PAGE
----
gaming atlantic blog

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Moving Fast in Maryland

Posted by jkarmel on June 2, 2010

[Originally published by GA on November 6, 2008]

According to the Baltimore Sun, the state is moving quickly to get its new casinos established within the two year window mandated by the law. Of course, this is necessary in order to meet a February 1, 2009 deadline for the license applications. The new commission may in fact be up and running next month (December) to start administering the application process. The Sun also pointed out that Baltimore moved quickly to make designated property available for purchase — something which will smooth the process for a potential gaming firm to make a bid.

Right now, the Cordish Company is clearly eyeing the area, along with other designated spots. The Maryland Jockey Club (parent company: Magna Entertainment) is pulling together its bid for the Laurel site even as slots opponents in Anne Arundel County declare intent to keep the fight going with a zoning battle (as I predicted in yesterday’s post).

With all the potential for sensationalized obstruction, I’m confident that Maryland officials will go about this efficiently & publicly to get things done fast. The pitfalls otherwise loom large in the charged political climate surrounding Maryland casinos. I doubt that local forces will be able to block the new casinos via zoning, but in Laurel & Ocean City, they could delay proceedings for a while. There appear to be no substantive local hurdles in Baltimore, which is good news for bidders there. From an industry standpoint, the fact that Maryland is a closed market could also be advantageous: despite the restrictions, gaming companies won’t need to constantly be concerned over competitors opening up and carving up the market.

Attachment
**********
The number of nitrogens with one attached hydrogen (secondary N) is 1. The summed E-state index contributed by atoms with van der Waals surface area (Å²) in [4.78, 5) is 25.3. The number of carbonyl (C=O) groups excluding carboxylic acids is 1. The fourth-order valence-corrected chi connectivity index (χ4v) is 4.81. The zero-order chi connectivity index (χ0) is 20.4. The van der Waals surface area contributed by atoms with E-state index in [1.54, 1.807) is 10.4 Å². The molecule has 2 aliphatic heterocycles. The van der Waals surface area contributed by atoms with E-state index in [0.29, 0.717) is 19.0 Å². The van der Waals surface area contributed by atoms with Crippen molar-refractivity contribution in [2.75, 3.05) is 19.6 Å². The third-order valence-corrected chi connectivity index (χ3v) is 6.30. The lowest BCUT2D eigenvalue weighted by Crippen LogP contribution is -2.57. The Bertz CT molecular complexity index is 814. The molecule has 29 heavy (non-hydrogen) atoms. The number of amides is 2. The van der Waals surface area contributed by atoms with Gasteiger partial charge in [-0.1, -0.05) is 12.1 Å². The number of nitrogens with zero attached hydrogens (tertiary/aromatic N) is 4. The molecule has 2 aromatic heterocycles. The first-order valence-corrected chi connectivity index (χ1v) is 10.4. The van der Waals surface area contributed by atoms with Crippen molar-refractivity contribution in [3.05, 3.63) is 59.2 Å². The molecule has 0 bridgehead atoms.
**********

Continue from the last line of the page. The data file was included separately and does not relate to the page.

I’m still wary of the financial commitment involved in a stalled gaming market, but also encouraged that things are moving in a more positive direction. The great locations of MD’s three I-95 corridor casinos should attract sufficient interest for viable casinos to open within the law’s 2-year timeframe. The Rocky Gap location is a big question mark right now: will its remote location hinder development?

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